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NOVEMBER MEETUP - SKIPPY DIES by Paul Murray

One of the "winners" of our four-way tie! See you in November!
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“Extravagantly entertaining . . . One of the great pleasures of this novel is how confidently [Paul Murray] addresses such disparate topics as quantum physics, video games, early-20th-century mysticism, celebrity infatuation, drug dealing, Irish folklore and pornography . . . Six hundred sixty-one pages may seem like a lot to devote to a bunch of flatulence-obsessed kids, but that daunting length is part and parcel of the cause to which Skippy Dies, in the end, is most devoted. Teenagers, though they may not always act like it, are human beings, and their sadness and loneliness (and their triumphs, no matter how temporary) are as momentous as any adult’s And novels about them—if they’re as smart and funny and touching as Skippy Dies—can be just as long as they like.” —Dan Kois, The New York Times Book Review

“Murray’s humor and inventiveness never flag. And despite a serious theme—what happens to boys and men when they realize the world isn’t the sparkly planetarium they had hoped for—Skippy Dies leaves you feeling hopeful and hungry for life. Just not for doughnuts.” —Entertainment Weekly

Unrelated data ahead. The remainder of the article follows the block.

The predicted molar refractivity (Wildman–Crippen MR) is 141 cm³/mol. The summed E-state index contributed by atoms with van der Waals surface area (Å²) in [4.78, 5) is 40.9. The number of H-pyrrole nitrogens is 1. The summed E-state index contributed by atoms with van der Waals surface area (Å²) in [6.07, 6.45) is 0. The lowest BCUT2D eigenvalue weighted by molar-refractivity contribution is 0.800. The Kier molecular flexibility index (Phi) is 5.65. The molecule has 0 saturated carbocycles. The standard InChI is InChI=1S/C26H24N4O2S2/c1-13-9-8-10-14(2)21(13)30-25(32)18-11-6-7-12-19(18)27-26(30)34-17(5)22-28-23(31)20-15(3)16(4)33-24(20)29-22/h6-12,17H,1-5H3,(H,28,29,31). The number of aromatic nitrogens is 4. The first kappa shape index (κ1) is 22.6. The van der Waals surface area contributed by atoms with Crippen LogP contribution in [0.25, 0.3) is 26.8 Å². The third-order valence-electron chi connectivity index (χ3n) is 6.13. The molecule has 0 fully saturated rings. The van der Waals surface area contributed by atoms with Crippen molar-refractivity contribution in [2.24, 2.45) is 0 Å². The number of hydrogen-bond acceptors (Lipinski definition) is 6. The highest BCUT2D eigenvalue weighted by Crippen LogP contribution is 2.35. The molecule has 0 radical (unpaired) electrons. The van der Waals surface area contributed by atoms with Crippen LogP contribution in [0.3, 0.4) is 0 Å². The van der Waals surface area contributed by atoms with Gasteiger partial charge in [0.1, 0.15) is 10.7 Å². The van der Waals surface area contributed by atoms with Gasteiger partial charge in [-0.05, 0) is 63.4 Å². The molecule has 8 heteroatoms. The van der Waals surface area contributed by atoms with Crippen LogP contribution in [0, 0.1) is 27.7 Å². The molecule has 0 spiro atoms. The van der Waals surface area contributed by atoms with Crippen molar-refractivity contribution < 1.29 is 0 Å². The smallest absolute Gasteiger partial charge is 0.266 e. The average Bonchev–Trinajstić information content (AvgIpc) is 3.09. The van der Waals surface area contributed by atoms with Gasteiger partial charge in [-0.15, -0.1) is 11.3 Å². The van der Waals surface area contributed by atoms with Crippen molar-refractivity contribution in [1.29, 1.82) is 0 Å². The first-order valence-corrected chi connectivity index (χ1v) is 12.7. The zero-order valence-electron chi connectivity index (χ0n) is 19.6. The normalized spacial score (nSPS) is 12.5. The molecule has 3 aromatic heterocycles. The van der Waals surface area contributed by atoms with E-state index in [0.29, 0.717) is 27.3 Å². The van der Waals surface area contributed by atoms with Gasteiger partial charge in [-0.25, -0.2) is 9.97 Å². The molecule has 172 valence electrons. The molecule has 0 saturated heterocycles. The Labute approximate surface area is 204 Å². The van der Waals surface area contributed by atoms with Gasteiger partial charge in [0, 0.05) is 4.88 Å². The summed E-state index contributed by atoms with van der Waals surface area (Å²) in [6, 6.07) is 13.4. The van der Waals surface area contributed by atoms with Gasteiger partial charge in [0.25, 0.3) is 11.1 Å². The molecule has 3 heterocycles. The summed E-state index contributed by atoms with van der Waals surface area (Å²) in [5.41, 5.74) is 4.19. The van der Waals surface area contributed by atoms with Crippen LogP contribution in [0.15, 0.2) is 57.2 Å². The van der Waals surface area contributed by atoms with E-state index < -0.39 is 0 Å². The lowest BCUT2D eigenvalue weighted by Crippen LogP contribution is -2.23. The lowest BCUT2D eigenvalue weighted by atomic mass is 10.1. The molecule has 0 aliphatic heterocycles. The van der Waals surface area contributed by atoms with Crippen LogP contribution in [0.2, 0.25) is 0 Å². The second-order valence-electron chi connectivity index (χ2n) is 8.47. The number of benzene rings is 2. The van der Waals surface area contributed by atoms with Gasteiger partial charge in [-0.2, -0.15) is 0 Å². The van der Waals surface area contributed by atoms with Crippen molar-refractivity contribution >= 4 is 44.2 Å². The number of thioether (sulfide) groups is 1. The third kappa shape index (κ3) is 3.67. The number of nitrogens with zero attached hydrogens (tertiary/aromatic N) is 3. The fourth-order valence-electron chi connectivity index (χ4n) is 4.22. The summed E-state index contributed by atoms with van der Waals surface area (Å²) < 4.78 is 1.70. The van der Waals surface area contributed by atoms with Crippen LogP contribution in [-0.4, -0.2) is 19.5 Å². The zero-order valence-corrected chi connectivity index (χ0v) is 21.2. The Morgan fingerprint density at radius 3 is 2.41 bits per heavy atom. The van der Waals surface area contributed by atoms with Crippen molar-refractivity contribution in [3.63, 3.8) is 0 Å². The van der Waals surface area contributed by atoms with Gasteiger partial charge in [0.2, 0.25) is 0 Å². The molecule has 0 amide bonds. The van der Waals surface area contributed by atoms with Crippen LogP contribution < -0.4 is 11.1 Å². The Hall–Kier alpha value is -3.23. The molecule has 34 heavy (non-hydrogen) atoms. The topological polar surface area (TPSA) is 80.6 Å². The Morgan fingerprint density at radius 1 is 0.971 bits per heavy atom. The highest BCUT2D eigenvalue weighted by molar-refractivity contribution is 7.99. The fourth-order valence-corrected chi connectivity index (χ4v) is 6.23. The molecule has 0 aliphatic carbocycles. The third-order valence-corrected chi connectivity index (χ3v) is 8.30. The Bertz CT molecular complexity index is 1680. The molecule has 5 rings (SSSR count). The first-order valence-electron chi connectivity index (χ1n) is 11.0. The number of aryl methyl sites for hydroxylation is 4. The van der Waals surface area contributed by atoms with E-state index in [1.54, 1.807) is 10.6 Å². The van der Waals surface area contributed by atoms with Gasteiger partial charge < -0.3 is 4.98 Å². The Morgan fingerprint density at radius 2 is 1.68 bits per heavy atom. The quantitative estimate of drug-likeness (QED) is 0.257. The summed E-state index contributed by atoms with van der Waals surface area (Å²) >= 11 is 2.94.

“Funny, tragic, thoroughly captivating . . . One of the most enjoyable books of the year.” —Michael Berry, San Francisco Chronicle

“Dazzling . . . If killing your protagonist with more than 600 pages to go sounds audacious, it’s nothing compared with the literary feats Murray pulls off in this hilarious, moving and wise book . . . It’s the Moby Dick of Irish prep schools . . . Murray is an expansive writer, bouncing around in time, tense and point of view. He’s unafraid to tempt sentimentality, to write directly at his deep themes, to employ shameless cliffhangers. And he’s talented enough to get away with most of it . . . The mixture of tones is the book’s true triumph, oscillating the banal with the sublime, the silly with the terrifying, the sweet with the tragic. In short, it’s like childhood. In shorter, like life . . . Murray makes the right choices, refusing to spare kid and kidult alike the gorgeous harshness of the world, filled as it is with ‘a sadness everyone can recognize, a sadness that is binding and homelike.”—Jess Walter, Washington Post Book World


“He really does die. It’s in the opening scene. But as Paul Murray’s novel backtracks to explain what brought about his death, Skippy is so desperately, painfully alive that you hope the mere act of reading about him will save him . . . Murray balances . . . forces in finely tuned chords of pathos and comedy, a virtuosic display you’d expect from a writer with the confidence to kill of his title character in the title.” —Radhika Jones, Time magazine


“[Murray] gets away with almost everything, owing to the strength of his remarkable dialogue, which captures the free-associative, sex-obsessed energy of teen-age conversation in all its coarse, riffing brilliance.” —The New Yorker (Briefly Noted)


“This epic page-turner sweeps you along with the heedless gusto of youth.” —People magazine


“Deeply funny, deeply weird and unlike anything you’ve ever encountered before.” —NPR.org

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